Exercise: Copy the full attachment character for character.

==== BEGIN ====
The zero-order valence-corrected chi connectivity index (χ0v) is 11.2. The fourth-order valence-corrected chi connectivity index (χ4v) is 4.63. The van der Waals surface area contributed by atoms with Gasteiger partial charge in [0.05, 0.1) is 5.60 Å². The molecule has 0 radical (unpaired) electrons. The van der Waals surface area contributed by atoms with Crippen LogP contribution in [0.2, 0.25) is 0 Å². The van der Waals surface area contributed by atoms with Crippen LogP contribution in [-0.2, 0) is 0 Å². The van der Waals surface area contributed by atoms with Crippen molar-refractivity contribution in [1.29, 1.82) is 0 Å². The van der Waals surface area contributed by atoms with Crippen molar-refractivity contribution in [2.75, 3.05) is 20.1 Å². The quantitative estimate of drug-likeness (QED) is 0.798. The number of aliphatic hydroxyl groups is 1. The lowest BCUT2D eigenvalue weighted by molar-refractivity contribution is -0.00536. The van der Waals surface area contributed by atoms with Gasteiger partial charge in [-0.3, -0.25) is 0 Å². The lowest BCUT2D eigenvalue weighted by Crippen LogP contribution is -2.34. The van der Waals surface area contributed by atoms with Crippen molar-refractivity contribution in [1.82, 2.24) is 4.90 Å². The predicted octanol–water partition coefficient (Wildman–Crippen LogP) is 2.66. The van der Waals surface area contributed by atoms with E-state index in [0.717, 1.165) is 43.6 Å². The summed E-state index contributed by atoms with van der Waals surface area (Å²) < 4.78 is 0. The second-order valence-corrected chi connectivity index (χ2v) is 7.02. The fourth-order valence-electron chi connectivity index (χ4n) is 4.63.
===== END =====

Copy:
The zero-order valence-corrected chi connectivity index (χ0v) is 11.2. The fourth-order valence-corrected chi connectivity index (χ4v) is 4.63. The van der Waals surface area contributed by atoms with Gasteiger partial charge in [0.05, 0.1) is 5.60 Å². The molecule has 0 radical (unpaired) electrons. The van der Waals surface area contributed by atoms with Crippen LogP contribution in [0.2, 0.25) is 0 Å². The van der Waals surface area contributed by atoms with Crippen LogP contribution in [-0.2, 0) is 0 Å². The van der Waals surface area contributed by atoms with Crippen molar-refractivity contribution in [1.29, 1.82) is 0 Å². The van der Waals surface area contributed by atoms with Crippen molar-refractivity contribution in [2.75, 3.05) is 20.1 Å². The quantitative estimate of drug-likeness (QED) is 0.798. The number of aliphatic hydroxyl groups is 1. The lowest BCUT2D eigenvalue weighted by molar-refractivity contribution is -0.00536. The van der Waals surface area contributed by atoms with Gasteiger partial charge in [-0.3, -0.25) is 0 Å². The lowest BCUT2D eigenvalue weighted by Crippen LogP contribution is -2.34. The van der Waals surface area contributed by atoms with Crippen molar-refractivity contribution in [1.82, 2.24) is 4.90 Å². The predicted octanol–water partition coefficient (Wildman–Crippen LogP) is 2.66. The van der Waals surface area contributed by atoms with E-state index in [0.717, 1.165) is 43.6 Å². The summed E-state index contributed by atoms with van der Waals surface area (Å²) < 4.78 is 0. The second-order valence-corrected chi connectivity index (χ2v) is 7.02. The fourth-order valence-electron chi connectivity index (χ4n) is 4.63.